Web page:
The case for appointing a corporate executor for estate planning

The Ritcey Report

Written by Lynn Healy-Goulet
September 29, 2017

Estate planning sounds esoteric, confusing and only for people in high-income brackets. And while the estate planning stakes are high for people with at least $1-million in liquid assets – the general definition of someone of high net worth – for those of us lower down on the asset totem pole, the estate planning principles remain exactly the same.

Estate executor responsibilities can be assigned to a relative, a friend, a beneficiary, a professional – such as a lawyer or accountant – or what is known as a corporate executor (incorporated trust companies that are usually subsidiaries of banks).

Onerous responsibilities

Those responsibilities can be onerous – they involve valuing estate assets, filing tax returns, paying relevant taxes and debts, plus making sure that beneficiaries get what is willed to them. On top of that there are records to be kept. It’s not easy.

Friends and family members are tempting candidates, but wait. Do they have the legal acumen of a lawyer or the financial insights of an accountant? And are they poised and neutral enough to stick handle conflicts and controversy?

Don’t get carried away

It’s easy to get carried away by the feeling of honor that comes with being named an executor but, trust me, that feeling can all too quickly evaporate when the full weight of the trouble (and time) being an executor involves becomes clear.

A major executor responsibility is to ensure that all creditors, not to mention the correct taxes, are properly disbursed before residual assets are distributed to beneficiaries. Be aware that in the event of an error, the executor can be held personally liable.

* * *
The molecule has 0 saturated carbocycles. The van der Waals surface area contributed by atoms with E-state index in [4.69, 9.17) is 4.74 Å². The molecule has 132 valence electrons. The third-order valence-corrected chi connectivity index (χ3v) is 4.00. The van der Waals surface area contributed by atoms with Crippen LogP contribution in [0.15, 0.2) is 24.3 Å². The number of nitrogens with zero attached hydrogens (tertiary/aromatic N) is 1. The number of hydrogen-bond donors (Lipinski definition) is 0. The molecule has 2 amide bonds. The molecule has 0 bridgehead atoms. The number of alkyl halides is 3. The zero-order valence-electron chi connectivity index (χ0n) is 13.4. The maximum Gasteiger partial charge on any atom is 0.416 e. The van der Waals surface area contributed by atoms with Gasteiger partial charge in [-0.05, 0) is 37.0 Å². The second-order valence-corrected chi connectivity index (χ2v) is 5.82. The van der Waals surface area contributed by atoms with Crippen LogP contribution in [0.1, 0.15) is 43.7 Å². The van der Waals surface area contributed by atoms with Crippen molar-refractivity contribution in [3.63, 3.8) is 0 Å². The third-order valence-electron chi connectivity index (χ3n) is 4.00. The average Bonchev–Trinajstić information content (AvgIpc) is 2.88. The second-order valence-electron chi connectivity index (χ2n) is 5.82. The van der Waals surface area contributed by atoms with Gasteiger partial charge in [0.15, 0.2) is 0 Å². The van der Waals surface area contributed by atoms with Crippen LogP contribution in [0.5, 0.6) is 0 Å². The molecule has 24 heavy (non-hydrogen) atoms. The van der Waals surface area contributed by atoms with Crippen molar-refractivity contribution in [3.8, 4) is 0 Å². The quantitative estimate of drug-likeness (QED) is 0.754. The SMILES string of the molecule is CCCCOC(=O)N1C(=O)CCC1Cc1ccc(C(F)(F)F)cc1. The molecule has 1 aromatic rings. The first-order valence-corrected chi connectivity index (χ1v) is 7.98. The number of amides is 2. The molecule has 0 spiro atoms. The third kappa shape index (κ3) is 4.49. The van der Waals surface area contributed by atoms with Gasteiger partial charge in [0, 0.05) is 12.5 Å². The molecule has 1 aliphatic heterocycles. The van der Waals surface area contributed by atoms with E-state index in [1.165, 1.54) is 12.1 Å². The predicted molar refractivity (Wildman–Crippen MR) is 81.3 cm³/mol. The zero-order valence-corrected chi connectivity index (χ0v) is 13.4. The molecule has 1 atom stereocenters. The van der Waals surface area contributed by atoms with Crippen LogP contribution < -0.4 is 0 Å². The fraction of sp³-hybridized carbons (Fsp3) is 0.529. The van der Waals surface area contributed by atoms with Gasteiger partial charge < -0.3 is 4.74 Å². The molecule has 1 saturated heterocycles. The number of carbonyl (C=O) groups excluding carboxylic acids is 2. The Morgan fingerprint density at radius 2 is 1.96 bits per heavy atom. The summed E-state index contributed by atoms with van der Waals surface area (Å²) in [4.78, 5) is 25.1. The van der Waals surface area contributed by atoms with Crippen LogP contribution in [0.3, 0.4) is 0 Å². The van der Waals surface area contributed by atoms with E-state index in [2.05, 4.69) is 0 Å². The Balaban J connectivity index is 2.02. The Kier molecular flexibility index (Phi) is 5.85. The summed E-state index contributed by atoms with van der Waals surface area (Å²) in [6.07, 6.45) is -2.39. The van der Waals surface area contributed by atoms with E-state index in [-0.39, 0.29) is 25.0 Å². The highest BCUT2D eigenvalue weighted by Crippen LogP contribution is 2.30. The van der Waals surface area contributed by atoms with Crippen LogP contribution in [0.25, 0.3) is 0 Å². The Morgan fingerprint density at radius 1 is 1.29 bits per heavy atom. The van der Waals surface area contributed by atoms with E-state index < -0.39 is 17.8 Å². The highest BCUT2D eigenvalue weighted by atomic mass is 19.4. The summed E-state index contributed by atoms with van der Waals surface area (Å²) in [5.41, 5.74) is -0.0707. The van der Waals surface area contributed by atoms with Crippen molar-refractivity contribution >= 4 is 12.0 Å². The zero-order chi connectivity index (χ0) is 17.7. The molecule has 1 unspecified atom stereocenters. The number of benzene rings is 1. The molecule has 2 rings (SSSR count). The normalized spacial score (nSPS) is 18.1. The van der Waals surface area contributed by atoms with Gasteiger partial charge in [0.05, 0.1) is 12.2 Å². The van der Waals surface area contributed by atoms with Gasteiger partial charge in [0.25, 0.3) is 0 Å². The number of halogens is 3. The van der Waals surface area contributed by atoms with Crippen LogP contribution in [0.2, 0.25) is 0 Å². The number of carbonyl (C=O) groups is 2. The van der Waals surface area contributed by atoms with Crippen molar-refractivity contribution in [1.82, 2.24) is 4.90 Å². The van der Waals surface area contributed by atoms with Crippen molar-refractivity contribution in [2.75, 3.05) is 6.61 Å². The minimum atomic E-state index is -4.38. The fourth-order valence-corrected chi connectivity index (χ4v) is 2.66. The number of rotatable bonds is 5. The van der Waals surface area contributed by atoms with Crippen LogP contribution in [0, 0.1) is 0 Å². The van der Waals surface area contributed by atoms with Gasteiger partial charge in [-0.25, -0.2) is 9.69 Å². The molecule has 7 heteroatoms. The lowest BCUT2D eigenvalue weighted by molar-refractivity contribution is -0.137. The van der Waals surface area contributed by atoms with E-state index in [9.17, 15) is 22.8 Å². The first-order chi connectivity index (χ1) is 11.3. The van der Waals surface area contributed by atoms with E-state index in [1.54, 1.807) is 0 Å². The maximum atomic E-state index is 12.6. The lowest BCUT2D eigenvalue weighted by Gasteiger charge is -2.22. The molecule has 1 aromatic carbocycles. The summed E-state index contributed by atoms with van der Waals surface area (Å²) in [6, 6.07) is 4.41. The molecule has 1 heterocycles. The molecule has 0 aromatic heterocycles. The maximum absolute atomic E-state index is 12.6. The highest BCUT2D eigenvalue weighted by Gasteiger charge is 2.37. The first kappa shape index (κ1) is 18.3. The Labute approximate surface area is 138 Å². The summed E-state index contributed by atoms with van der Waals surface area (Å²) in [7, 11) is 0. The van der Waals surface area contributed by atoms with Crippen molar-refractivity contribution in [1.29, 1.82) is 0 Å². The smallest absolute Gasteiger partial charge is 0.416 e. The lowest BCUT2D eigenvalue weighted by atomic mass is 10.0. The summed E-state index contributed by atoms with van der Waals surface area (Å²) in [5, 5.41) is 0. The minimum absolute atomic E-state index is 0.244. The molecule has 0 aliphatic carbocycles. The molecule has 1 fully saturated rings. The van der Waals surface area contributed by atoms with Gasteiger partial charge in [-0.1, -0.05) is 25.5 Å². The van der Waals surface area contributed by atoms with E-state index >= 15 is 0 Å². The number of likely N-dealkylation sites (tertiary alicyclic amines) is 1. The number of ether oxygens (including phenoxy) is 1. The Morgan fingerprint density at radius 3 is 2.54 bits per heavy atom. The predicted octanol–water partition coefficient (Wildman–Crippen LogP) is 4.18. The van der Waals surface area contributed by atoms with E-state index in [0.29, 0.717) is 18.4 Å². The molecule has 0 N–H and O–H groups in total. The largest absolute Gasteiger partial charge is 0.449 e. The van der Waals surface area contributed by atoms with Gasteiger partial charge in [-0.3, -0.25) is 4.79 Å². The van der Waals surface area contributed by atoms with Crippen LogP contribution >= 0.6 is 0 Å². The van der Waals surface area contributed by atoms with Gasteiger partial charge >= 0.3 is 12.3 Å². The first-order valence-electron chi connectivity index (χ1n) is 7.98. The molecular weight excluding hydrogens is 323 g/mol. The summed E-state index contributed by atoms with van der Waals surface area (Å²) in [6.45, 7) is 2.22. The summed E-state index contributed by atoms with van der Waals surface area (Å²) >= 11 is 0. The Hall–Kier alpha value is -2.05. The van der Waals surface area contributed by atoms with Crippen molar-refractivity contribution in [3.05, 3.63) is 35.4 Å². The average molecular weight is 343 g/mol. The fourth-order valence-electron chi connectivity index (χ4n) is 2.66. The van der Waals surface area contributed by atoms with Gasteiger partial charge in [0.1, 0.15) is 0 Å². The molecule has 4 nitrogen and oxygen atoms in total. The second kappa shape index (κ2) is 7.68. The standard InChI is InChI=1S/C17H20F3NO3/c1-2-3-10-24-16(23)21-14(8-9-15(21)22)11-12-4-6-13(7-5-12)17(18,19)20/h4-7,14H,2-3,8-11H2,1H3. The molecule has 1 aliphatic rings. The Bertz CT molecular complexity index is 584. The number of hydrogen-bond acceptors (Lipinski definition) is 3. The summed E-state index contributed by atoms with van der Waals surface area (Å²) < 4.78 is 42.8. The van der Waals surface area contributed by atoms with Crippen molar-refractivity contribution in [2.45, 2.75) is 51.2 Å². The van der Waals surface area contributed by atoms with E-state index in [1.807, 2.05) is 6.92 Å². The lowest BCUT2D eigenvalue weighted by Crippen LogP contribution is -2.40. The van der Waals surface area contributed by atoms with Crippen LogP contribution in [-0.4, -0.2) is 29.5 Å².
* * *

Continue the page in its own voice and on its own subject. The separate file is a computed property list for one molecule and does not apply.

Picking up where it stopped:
Seamless process vs. a potential nightmare

And that’s where a corporate executor, with knowledge and assistance in estate, trust and tax laws, asset gathering and valuation, property management, investing and accounting, can make the difference between a seamless process and a nightmare.

Whatever route is chosen, there are – potentially – fees involved. While a personal executor can be paid the same fee as a corporate executor – which can be as much as 2.5% on assets coming in and 2.5% on assets going the other way – some personal executors (especially those who are beneficiaries) may decide to forgo a fee.

The case for a corporate executor

Writing in The Globe and Mail (February 22, 2012) estate-planning expert Marlene Habib offered a checklist of matters to keep in mind when deciding to use a corporate executor:

  1. Can offer an impartial, unemotional and objective approach to estate administration, while managing conflicting interests such as blended families, previous marriages and difficult personalities.
  2. Is readily available. Eliminates worries about a faraway executor, or an executor dying or becoming incapacitated or otherwise being unable to execute the will.
  3. Can provide continuity, especially when there is a need for long-term trusts and financial care in certain family situations, such as an ill spouse or minor or disabled children.
  4. When hiring a corporate executor, there is often no need to hire additional outside experts, meaning no extra cost to the estate.
  5. A corporate executor may not be able to offer the personal touch of a relative or friend who knows the will maker.
  6. An individual should add to his/her will a clause saying that a personal executor who is inexperienced may be authorized to appoint a trust company to perform more difficult duties such as arranging trust funds, and that an alternative executor should be named in case the first choice is unable to act or dies before the will is executed. Both executors and alternatives should also have copies of the will.


‘It’s Complicated’ is the name of a terrific domestic comedy movie starring Meryl Streep and Alec Baldwin. The movie is hilarious but the title is prophetic. As you can see from the checklist, it’s complicated sums up the estate planning process. Through Scotia Wealth Management, Scotia Trust and the Ritcey Team, you can acquire seamless access to professional help for all your estate planning needs. It’s just a thought.

Dave Ritcey, The Ritcey Team, Scotia Wealth Management